Friday, November 28, 2014

Paris-Brest to Celebrate a Harvard Victory

Loyal readers, you may not know it, but Erica and I have a deep-seated rivalry: 

We used the annual playing of the Harvard-Yale football game as the backdrop for our most recent challenge. Sadly, our local TV stations didn't think this the big match-up, so we could only get score updates via the internet. But we nevertheless donned our school colors to bake.

The Paris-Brest is actually quite easy -- an amalgam some of our previous challenges. We whipped up some pate a choux dough, and piped it into circles. We were actually quite proud of our pastry skills.

Next up, we attempted to carmelize some almonds and hazelnuts. Not sure what happened here, but the sugar crystalized, rather than browned. Maybe our heat was too low? But we figure that since we were just going throw this into a food processor, this would probably do just fine.

Erica doubted our ability to cut the pastry in half, but our knife skills seemed to have improved. 

The almond/hazelnut paste then gets folded into a cream, and piped into the halved pate a choux and topped with silvered almonds. The final product was delicious if a bit sloppy. For any of you that have ever had a Chocolate Hazelnut Croissant from La Boulange in the bay area, the innards tasted identical to that -- which was a bit of a revelation for me. So delicious. 

But the sweetest thing? A Harvard victory - 31 to 24. 


Servings: 6 small Paris-Brest
Pâte à Choux
1/3 cup (80 ml) water
6 tablespoons plus 2 teaspoons (100 ml) whole milk
1/3 teaspoon (2 gm) salt
1 teaspoon (4 gm) caster sugar
1/3 cup (80 ml) (2-2/3 oz) (75 gm) cold butter
¾ cup plus 4 teaspoons (200 ml) (3.5 oz) (100 gm) cake flour
3 medium eggs, beaten
two handfuls of slivered almonds
egg for the brushing
1. Preheat oven to moderate 350°F/180° C/gas mark 4 and sift the flour.
2. In a nonstick saucepan pour in the milk, water, sugar and salt. Add the butter in small pieces and put on medium heat. Stir with a wooden spoon and bring to a boil. Add the flour in one shot to the boiling liquid. Stir vigorously with a wooden spatula. Cook on the stove on a very low heat for a few minutes, until the dough becomes firm, smooth and homogeneous. The dough must be dry and detach from the bottom of the pan easily.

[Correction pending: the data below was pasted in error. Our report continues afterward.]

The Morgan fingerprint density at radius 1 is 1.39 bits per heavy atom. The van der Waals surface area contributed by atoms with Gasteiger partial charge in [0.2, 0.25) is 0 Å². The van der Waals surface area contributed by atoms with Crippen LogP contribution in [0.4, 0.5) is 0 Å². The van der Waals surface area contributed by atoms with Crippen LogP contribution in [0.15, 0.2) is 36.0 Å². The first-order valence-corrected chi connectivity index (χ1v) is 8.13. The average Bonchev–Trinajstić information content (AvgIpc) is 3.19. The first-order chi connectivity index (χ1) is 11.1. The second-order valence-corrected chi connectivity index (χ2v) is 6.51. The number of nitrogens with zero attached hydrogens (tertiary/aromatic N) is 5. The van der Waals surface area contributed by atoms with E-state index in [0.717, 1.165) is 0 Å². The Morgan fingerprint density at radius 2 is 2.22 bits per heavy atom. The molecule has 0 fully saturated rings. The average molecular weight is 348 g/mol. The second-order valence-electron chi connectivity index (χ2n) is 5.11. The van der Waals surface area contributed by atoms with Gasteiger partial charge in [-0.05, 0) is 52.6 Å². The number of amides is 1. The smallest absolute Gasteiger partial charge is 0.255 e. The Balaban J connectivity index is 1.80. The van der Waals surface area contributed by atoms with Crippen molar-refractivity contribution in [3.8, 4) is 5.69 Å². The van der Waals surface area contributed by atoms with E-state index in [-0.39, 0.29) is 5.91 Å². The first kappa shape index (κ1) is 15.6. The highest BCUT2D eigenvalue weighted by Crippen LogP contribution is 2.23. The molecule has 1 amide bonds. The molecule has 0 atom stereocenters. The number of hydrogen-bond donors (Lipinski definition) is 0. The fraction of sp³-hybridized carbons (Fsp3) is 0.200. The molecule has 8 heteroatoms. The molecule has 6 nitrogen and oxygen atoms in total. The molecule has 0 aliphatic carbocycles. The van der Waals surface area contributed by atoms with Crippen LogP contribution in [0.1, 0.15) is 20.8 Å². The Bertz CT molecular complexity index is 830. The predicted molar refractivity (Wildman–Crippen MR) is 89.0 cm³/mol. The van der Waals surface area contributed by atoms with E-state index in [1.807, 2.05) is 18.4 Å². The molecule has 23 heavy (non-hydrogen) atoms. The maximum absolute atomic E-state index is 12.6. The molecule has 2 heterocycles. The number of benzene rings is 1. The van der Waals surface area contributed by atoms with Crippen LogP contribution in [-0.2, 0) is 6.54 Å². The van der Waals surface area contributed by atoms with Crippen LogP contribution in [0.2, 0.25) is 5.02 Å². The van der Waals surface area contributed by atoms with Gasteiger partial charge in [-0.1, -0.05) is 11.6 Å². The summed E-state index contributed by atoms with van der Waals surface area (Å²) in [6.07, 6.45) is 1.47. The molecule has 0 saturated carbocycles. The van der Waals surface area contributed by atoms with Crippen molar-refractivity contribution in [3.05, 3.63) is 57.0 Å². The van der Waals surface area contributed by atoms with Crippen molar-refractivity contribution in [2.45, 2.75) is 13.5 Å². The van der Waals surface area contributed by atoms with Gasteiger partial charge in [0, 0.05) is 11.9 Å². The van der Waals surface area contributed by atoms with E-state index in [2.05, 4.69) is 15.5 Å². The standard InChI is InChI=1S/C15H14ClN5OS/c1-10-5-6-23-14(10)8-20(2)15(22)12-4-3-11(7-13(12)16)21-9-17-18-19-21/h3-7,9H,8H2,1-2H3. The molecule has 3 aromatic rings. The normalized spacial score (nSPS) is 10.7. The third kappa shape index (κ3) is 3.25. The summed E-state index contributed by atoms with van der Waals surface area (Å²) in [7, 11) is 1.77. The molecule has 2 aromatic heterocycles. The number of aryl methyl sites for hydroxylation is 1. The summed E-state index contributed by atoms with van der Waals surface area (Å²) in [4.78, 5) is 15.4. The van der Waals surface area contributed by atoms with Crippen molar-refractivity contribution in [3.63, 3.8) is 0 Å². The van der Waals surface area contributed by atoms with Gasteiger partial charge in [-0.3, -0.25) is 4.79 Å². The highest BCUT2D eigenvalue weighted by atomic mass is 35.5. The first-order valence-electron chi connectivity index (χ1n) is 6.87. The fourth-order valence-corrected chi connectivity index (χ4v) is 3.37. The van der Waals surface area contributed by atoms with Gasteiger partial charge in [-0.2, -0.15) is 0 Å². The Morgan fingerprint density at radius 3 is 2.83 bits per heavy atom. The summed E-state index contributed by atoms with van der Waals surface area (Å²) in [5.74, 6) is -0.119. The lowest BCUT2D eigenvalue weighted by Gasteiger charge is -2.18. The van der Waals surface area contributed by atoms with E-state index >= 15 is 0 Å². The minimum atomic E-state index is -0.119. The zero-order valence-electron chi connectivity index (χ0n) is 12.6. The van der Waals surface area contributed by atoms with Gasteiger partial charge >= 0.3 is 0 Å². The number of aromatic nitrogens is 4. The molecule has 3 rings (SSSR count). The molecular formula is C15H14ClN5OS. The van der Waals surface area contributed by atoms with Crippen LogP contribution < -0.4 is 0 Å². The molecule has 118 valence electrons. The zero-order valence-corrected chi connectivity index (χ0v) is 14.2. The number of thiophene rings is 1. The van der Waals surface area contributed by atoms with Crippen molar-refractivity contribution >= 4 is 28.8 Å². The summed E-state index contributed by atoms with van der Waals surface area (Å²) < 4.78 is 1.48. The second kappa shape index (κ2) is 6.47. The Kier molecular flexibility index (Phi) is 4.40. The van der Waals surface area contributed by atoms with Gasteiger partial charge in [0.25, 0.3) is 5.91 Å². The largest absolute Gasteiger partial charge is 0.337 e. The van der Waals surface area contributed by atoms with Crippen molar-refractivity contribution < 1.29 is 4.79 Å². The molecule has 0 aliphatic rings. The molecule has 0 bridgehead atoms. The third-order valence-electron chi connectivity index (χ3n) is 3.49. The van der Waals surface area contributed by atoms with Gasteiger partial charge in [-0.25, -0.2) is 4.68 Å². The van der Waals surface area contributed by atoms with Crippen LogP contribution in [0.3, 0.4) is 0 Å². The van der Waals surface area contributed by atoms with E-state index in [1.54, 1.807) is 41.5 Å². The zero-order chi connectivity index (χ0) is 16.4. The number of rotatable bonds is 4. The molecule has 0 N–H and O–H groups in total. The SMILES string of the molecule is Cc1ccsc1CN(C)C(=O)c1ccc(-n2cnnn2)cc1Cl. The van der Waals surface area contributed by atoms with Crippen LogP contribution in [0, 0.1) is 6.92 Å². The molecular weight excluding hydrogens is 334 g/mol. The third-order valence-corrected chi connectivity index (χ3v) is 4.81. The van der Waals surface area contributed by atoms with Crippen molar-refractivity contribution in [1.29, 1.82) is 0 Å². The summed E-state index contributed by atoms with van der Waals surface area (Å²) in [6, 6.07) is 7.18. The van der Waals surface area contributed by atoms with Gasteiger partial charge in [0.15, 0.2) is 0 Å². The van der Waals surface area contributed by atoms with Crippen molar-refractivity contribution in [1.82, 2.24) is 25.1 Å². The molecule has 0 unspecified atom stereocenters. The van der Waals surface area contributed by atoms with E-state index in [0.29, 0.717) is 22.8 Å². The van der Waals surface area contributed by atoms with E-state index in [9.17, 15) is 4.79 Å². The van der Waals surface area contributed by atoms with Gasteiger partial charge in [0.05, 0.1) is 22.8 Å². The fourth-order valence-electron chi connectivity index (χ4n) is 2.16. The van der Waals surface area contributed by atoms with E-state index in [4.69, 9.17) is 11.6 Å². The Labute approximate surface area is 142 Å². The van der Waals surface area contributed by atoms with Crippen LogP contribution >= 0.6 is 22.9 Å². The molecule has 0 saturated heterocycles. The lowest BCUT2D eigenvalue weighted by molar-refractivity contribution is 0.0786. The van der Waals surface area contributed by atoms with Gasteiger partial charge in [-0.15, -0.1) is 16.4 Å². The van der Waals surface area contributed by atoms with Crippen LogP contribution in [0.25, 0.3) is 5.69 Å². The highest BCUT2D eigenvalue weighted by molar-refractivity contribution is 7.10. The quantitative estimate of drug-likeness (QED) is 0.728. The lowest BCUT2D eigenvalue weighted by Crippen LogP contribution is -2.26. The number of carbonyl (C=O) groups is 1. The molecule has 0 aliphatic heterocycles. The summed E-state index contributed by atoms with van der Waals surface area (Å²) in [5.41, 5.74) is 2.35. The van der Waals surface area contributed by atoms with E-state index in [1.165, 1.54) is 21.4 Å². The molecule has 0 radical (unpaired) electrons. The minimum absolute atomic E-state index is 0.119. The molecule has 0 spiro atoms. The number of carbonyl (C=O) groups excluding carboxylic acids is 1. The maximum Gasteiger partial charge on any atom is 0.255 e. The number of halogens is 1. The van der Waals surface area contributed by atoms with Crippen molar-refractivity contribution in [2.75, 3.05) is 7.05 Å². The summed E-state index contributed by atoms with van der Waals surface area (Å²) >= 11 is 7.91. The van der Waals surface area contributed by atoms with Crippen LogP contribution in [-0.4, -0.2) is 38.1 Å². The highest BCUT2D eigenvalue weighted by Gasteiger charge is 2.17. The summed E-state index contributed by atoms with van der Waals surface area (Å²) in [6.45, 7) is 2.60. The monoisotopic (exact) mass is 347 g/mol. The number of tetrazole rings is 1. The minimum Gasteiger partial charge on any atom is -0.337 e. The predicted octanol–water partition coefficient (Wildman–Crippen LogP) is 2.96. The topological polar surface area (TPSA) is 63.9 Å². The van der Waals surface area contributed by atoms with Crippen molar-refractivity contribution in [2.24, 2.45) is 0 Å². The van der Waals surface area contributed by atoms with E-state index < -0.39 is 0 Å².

edium speed. Before adding the next egg make sure that everything is well blended. This way, the air will be incorporated into the dough and when baking it will make puff the Paris Brest which won’t deflate out of the oven.
4. If you don't have a standup mixer proceed mixing the eggs directly in the pan where you cooked the dough, after allowing it to cool down. Work the egg with the wooden spatula until all the egg is incorporated before adding the next one. The dough should be smooth, like a thick cream.
5. Cover the baking sheets with baking paper or a silpat mat. If you use baking paper you can trace some circles of 4¾ -inches (12 cm) to help you out piping the circles. I use a silpat mat that already is specially designed to help out piping, that could be helpful too. To pipe the Paris-Brest use a pastry bag with a 3/8-inch (10 mm) plain nozzle and pipe two circles, the outer one of the diameter of the circle you drew. Pipe a third circle on top, using the star-shaped nozzle. If you don't have one use a fork to trace some lines on its surface, this will help the choux pastry to rise properly. Brush with the beaten egg and sprinkle with slivered almonds.
 6. Bake in a moderate oven 350°F/180° C/gas mark 4 for about 23-25 minutes, in a static oven. To get rid of any moisture in the oven you can keep the door slightly open. This way the dough will dry out completely during baking. The Paris-Brest should be golden brown, with a uniform color. Let cool completely on a rack before slicing and piping with the crème mousseline.

1/3 cup (80 ml) (2 oz) (60 gm) whole almonds
1/3 cup (80 ml) (2 oz) (60 gm) whole hazelnuts
6 tablespoons (2¾ oz) (80 gm) caster sugar
1 tablespoon (15 ml) water
1. Put the sugar into a non-stick pan, over medium heat. Add water and bring to a boil.
2. When the sugar reaches 250°F/121° C (without thermometer you will need to reach the stage at which the sugar begins to boil and the syrup starts to become more and more dense), add the nuts all at once. Mix well with a wooden spoon to coat all the nuts in the sugar. At this point, the sugar will start to sand, i.e. crystallize again. Continue to stir. The sugar will melt a second time, this time caramelizing.
3. Once all the nuts caramelize, remove the pan from the heat. Pour the entire contents of the pan on a heat-resistant silicone mat or on a marble slab lightly oiled with vegetable oil.
4. Let cool completely. Break into smaller pieces and grind with a mixer until you have a thick paste.

Crème Mousseline
1 cup (250 ml) whole milk
2 egg yolks
¼ cup (60 ml) (2 oz) (55 gm) caster (superfine) sugar
3 tablespoon (45 ml) (2/3 oz) (20 gm) cake flour, sieved
½ cup plus 1 tablespoon (135 ml) ( (4.4 oz) (125 gm) European-style butter, made from cream, with 83% fat content
3 oz (80 gm) praliné
1 vanilla pod, sliced open length wise
1. In a small saucepan bring the milk to a boil with the vanilla pod. Put aside and let cool for about 10 minutes. In a bowl whisk the eggs yolks and sugar until they become white.
2. Add the flour and whisk until all mixed through.
3. Mix half of the milk in the egg, until all uniform. Pout into a small pan and put on medium heat. Cook until the cream thickens, stirring the cream continuously. When thick transfer into a bowl and cover with cling film touching the cream. Let cool.
4. In a bowl mix the softened butter with the praliné. Add to the cooled cream until homogeneous.

The November Daring Baker’s challenge took us for a ride! Luisa from Rise of the Sourdough Preacher challenged us to make Paris-Brest, a beautiful pastry celebrating the Paris-Brest bicycle race.

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